Beauty and the Beast (1946) May 26
Lost in the woods, a hapless merchant is captured and held prisoner in the castle of a beastlike man (Jean Marais), who vows to kill the merchant unless he’s replaced by one of his daughters. The lovely Belle (Josette Day) gives herself up to save her father. But before long, she finds the beauty hiding inside her grotesque captor in this lyrical masterpiece, the most celebrated film of the French director and poet Jean Cocteau.

La Strada (1954) May 26
Filmmaker Martin Scorsese introduces this restored special edition of Italian auteur Federico Fellini’s powerful rumination on love and hate, which won the Academy Award for Best Foreign Film in 1956. The story follows the plight of gentle Gelsomina (Giulietta Masina), who’s sold by her mother to a bullying circus performer (Anthony Quinn), only to have a clown (Richard Basehart) win her heart and ignite a doomed love triangle.

Mon Oncle (1958) May 26
Jacques Tati plays Monsieur Hulot, a self-absorbed chucklehead wrestling with neoteric gadgetry — and losing — in this satirical masterpiece that makes sport of mechanization, class distinctions and modernity. While visiting his sister’s surreal, ultra-trendy home, Hulot finds himself incessantly at odds with newfangled contraptions that get the better of him. The tongue-in-cheek French comedy garnered a Best Foreign Language Film Oscar.

Black Orpheus (1959) May 26
This superb retelling of the Orpheus and Eurydice Greek legend is set against Rio de Janeiro’s madness during Carnival. Orpheus (Breno Mello), a trolley car conductor, is engaged to Mira (Lourdes De Oliveira) but in love with Eurydice (Marpessa Dawn). A vengeful Mira and Eurydice’s ex-lover, costumed as Death, pursue Orpheus and his new paramour through the feverish Carnival night. Black Orpheus earned an Oscar for Best Foreign Language Film.

Eyes Without a Face (1959) May 26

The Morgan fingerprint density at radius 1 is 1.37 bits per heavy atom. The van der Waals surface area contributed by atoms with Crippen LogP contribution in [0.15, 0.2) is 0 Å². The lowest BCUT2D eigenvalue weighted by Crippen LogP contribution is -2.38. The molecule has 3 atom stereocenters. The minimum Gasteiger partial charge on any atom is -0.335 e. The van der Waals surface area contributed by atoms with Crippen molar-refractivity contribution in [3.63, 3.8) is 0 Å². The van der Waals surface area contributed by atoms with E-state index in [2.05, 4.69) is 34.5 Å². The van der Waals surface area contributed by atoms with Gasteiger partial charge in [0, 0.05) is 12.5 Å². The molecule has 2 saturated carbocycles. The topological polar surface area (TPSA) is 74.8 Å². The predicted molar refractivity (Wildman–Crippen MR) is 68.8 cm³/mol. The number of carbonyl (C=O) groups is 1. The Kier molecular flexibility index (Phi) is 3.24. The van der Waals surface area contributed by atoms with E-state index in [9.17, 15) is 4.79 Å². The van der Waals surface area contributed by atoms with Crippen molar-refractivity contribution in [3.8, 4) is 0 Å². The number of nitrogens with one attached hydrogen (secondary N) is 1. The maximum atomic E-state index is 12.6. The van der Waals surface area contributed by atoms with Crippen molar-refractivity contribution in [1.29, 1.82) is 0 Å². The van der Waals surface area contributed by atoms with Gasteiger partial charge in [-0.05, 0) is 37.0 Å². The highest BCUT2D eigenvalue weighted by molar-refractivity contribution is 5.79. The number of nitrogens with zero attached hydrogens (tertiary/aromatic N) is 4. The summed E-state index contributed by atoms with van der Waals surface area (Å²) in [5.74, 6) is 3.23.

A plastic surgeon (Pierre Brasseur) becomes obsessed with making things right after his daughter Christiane’s (Edith Scob) face is terribly disfigured in a car accident that he caused. Overcome with guilt, Dr. Genessier and his vicious nurse, Louise (Alida Valli), concoct a plan to give Christiane her face back by kidnapping young girls and removing their faces … and then grafting them onto Christiane’s.

Lord of the Flies (1963) May 26
Based on William Golding’s famous novel, Peter Brooks’s daring 1963 film follows schoolboys stranded on an island after a plane crash. Two factions quickly form between the boys — one being more civilized, concentrating on finding shelter and food, and the other more savage, hunting wild pigs and having fun. Tension builds between the factions’ leaders, Ralph and Jack, leading to a battle for control of their own micro-civilization.

Desk Set (1957) May 30
Bunny Watson (Katharine Hepburn) is a reference librarian whose tepid long-term relationship with television executive Mike Cutler (Gig Young) is fizzling. Enter Richard Sumner (Spencer Tracy), a no-nonsense computer genius who’s created a new product named Miss Emmy to automate the work of Bunny and her co-workers. The two butt heads in the beginning, but soon their disdain for one another turns to romantic sparks.